The statement, signed by APSE President Michael A. Anastasi, referred to the “abridgement of basic First Amendment rights to decide access issues based on what the publication writes.”

“This is a form of censorship, something institutions of higher learning should find as repulsive as the media do,” Anastasi said in the statement.

“Ultimately, the decision to talk to the media rests with the athlete and if you don’t want your players to talk to the media without the SID office interceding then you have to get that message to the athletes. And, we believe you did as the athletes in question chose not to talk.”

He also said that if the purpose of the one-on-one interview event was to train his players in dealing with the media, as Peevy was quoted saying, then the interview would be part of a learning process, and “maybe you can see that how this type of punishment is out of line with what you are trying to accomplish.”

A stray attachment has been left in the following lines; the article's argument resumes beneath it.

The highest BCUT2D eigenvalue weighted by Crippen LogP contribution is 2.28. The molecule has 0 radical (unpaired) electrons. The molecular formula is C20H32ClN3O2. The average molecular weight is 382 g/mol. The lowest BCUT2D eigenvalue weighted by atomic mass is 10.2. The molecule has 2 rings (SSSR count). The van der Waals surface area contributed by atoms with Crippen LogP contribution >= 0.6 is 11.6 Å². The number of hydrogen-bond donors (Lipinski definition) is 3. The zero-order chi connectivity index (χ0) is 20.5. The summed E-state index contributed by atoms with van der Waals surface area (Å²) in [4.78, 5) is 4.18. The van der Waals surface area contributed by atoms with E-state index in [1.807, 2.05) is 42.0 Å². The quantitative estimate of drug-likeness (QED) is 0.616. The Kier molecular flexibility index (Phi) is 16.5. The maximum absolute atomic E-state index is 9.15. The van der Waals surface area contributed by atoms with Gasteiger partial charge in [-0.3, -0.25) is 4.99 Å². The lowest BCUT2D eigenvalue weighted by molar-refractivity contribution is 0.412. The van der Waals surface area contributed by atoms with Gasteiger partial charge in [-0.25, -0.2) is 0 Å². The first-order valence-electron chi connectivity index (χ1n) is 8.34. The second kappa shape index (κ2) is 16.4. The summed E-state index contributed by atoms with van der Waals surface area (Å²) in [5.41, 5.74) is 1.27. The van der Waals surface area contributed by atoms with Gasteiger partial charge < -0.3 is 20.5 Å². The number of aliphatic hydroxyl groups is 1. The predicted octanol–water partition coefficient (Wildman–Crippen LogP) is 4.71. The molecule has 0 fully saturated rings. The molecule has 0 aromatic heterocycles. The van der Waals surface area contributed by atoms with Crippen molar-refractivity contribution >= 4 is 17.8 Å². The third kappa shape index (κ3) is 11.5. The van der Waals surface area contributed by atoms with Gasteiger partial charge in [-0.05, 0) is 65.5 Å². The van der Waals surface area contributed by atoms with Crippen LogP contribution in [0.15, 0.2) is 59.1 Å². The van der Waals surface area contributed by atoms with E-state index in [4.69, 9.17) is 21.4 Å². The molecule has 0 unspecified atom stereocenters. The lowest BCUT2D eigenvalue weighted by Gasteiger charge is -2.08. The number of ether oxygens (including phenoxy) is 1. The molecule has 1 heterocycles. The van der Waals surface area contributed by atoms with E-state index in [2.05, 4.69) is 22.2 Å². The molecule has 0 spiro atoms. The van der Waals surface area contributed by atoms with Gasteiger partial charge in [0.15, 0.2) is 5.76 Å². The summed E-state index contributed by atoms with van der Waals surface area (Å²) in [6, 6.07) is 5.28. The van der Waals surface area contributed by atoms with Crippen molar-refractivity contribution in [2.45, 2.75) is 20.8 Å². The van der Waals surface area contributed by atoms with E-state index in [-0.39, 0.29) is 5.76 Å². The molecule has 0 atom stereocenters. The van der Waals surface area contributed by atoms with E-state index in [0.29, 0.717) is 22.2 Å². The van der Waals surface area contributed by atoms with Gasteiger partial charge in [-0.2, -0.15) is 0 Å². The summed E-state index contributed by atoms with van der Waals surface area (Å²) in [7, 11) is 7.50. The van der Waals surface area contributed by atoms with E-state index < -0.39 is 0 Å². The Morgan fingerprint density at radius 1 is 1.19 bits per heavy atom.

Read the APSE’s statement here.

The local chapter of the Society of Professional Journalists, an organization comprised of reporters dedicated to ensuring the free press, also issued a statement saying its members were “strongly disappointed in the actions taken by the University of Kentucky Athletics Department against the independent student newspaper.”

“The Kentucky Kernel sports reporter was carrying out one of the most basic and important duties a journalist is charged with — trying to separate fact from fiction,” said Adam Baker, SPJ president for the Bluegrass Pro Chapter, in the statement sent to the Kernel via email.

Baker said UK officials can’t stop a reporter from asking a question, and their “excessive punishment” shouldn’t have been implemented, is an abuse of power and is a “shameful blow to the First Amendment.”